Why Surface Studio?

Posted on February 1, 2017 by Paul Thurrott in Microsoft Surface with 25 Comments

Why Surface Studio?

A new series of Microsoft videos provides an inside peek at its rationale for the design and implementation of Surface Studio.

You can find the entire series on YouTube. Each video is pretty short, about 2 minutes each. But in addition to providing some insight into Surface Studio, they also provide a nice introduction to key members of the Surface team.

Here is a quick rundown of the key points.

It was made for creators. And you have to wonder if that didn’t impact the name of the Windows 10 Creators Update. “You pull the product towards you,” Microsoft corporate vice president Panos Panay [says](Microsoft corporate vice president Panos Panay). “There is nothing on the planet that matches that feeling.” Part of the excitement here is the 1:1 nature of the content users are creating on-screen to what the output will be down the road. And that it supports different color spaces for different types of creating.

“It just works” isn’t easy. “People love to say, ‘it just works’,” Mr. Panay says. “There is technology that has taken a very long time to evolve to where it just works.”

It’s about the screen, not the hinge. While the free-moving hinge behind Surface Studio is often touted as one of its key differentiators, Microsoft’s real goal was to make the screen seem like it was floating in front of the customer. “We wanted to build a machine that allows you to have this sheet of pixels,” Microsoft Devices general manager of design Ralf Groene says, “that you can take towards you. We didn’t imagine a hinge. We imagined the screen floating.”

Microsoft tested multiple designs before arriving at what’s available today. Microsoft distinguished scientist Stevie Bathiche described an early iMac-like design as “super clunky,” while Mr. Groene described a “horrible” Surface Book-like design where the screen would clunk into place.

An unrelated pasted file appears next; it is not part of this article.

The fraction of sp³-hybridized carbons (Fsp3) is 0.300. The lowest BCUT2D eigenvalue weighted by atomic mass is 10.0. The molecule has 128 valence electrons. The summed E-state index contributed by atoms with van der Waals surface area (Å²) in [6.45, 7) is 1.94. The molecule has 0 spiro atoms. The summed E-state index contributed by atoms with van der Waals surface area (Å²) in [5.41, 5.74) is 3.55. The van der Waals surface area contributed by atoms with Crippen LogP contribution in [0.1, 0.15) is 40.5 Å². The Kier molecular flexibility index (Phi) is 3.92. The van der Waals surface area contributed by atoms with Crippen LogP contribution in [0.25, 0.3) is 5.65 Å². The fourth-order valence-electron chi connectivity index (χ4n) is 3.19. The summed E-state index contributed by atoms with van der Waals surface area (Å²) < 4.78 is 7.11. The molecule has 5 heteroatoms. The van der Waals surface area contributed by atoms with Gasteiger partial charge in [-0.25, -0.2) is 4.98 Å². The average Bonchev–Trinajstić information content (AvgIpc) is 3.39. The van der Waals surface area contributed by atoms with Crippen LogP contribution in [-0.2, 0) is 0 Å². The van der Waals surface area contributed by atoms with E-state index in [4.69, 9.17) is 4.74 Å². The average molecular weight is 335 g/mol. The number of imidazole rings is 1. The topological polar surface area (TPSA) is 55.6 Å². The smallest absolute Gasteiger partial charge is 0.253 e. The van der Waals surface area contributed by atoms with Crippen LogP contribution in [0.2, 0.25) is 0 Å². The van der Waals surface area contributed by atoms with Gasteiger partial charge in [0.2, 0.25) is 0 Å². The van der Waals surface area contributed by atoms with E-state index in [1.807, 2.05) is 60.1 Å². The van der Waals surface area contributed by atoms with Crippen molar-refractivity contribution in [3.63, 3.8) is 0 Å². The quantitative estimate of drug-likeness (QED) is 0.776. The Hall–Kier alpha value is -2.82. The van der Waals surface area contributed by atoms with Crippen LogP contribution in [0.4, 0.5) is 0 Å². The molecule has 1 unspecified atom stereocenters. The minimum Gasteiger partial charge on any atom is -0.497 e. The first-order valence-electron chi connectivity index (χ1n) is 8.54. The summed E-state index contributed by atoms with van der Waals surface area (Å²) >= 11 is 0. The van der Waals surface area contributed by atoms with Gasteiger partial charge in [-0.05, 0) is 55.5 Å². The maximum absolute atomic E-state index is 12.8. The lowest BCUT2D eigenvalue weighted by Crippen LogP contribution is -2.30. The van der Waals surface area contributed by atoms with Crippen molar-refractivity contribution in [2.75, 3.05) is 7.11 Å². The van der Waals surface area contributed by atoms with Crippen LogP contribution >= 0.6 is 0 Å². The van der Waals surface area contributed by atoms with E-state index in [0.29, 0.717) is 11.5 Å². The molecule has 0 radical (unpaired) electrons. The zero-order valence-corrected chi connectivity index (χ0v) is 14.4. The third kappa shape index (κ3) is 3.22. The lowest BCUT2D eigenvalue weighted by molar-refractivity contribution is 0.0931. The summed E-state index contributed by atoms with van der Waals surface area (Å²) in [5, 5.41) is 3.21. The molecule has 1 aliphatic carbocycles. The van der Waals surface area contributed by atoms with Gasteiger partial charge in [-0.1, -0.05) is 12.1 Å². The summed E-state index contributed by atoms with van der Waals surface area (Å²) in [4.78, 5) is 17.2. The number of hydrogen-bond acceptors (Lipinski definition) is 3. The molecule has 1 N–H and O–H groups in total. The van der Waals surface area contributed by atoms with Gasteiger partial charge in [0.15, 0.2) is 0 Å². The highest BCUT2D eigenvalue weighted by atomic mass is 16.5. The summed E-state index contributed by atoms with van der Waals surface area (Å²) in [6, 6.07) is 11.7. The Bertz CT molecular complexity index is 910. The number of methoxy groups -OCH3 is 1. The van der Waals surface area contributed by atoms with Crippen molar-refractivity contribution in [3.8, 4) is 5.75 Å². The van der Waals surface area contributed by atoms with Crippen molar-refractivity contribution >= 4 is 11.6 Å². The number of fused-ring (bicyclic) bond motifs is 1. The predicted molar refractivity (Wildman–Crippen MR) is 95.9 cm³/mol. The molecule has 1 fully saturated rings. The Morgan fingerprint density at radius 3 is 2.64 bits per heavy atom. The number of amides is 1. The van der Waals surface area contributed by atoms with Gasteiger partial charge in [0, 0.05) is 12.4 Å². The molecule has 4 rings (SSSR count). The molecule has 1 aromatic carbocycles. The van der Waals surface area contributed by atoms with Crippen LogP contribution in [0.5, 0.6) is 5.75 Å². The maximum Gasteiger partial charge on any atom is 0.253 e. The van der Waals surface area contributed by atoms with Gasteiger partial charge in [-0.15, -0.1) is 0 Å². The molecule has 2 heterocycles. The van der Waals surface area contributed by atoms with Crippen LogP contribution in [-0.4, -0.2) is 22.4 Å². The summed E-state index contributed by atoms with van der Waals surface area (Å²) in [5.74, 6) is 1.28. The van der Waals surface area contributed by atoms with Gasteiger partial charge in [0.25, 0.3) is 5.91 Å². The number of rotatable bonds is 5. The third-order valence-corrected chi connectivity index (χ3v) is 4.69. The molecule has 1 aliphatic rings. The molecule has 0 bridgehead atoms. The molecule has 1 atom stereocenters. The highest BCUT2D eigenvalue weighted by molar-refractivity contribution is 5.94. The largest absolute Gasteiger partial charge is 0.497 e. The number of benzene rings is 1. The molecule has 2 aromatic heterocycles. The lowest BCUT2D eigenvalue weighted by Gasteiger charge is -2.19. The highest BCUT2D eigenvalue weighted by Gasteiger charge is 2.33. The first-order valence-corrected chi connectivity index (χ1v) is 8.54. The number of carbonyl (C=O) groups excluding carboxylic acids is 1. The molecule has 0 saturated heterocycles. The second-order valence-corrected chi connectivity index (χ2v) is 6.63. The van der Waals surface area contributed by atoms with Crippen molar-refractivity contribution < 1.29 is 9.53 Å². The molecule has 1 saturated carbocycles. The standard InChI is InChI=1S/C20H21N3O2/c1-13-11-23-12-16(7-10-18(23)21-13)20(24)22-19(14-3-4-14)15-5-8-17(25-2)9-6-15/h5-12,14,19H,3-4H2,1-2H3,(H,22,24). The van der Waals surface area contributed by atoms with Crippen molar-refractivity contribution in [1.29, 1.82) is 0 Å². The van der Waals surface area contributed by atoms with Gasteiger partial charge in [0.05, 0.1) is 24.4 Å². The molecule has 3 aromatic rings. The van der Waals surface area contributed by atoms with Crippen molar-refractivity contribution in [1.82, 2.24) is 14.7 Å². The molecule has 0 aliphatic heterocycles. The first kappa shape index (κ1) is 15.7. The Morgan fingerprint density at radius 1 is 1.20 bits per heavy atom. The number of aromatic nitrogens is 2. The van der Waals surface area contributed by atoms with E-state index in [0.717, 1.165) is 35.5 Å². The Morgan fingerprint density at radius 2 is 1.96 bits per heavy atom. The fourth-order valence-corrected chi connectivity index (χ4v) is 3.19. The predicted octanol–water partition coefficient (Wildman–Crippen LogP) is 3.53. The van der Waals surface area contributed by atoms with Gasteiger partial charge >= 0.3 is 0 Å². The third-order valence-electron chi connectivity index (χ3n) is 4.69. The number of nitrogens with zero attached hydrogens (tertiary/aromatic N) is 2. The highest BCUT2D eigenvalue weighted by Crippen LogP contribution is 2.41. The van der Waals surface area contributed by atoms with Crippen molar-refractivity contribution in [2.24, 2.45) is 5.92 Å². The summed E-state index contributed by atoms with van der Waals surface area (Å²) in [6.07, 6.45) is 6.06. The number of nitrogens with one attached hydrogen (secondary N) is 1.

The specs almost don’t matter. Panay says that customers get the performance and functionality that they expect, and that they shouldn’t need to worry about that. But Microsoft Surface general manager Pete Kyriacou goes even further, stating that customers ultimately “don’t even need to know” about the specs. “They’re just using it as it was intended to be used,” he says. “And all that power is being provided for them, without them having to think about it.”

There is nothing like it in the world. “Put your old monitor next to [Surface Studio], and you will immediately see the difference,” Bathice says. “No computer like that has ever existed in the world.” “It’s a thing of beauty,” Panay adds.

Surface Dial puts it over the top. The unique Surface Dial accessory “came about because of the pen,” Mr. Bathiche says. The first idea was a ruler with multiple buttons, but then Mr. Groene came up with the design for Surface Dial, a device so simple that everyone knows how to use it immediately. “It is contextual and dynamic,” he says. “That’s something that is better than the analog world. It’s something we’ve never really experienced before.”

I’m not normally into the Apple-style marketing video thing, but these are interesting. And I cannot wait to review Surface Studio. Yet, wait I shall. 🙂


Tagged with

Elevate the Conversation!

Join Thurrott Premium to enjoy our Premium comments.

Premium member comments on news posts will feature an elevated status that increases their visibility. This tab would allow you to participate in Premium comments with other premium members. Register to join the other Premium members in elevating the conversation!

Register or Subscribe

Join the discussion!


Don't have a login but want to join the conversation? Become a Thurrott Premium or Basic User to participate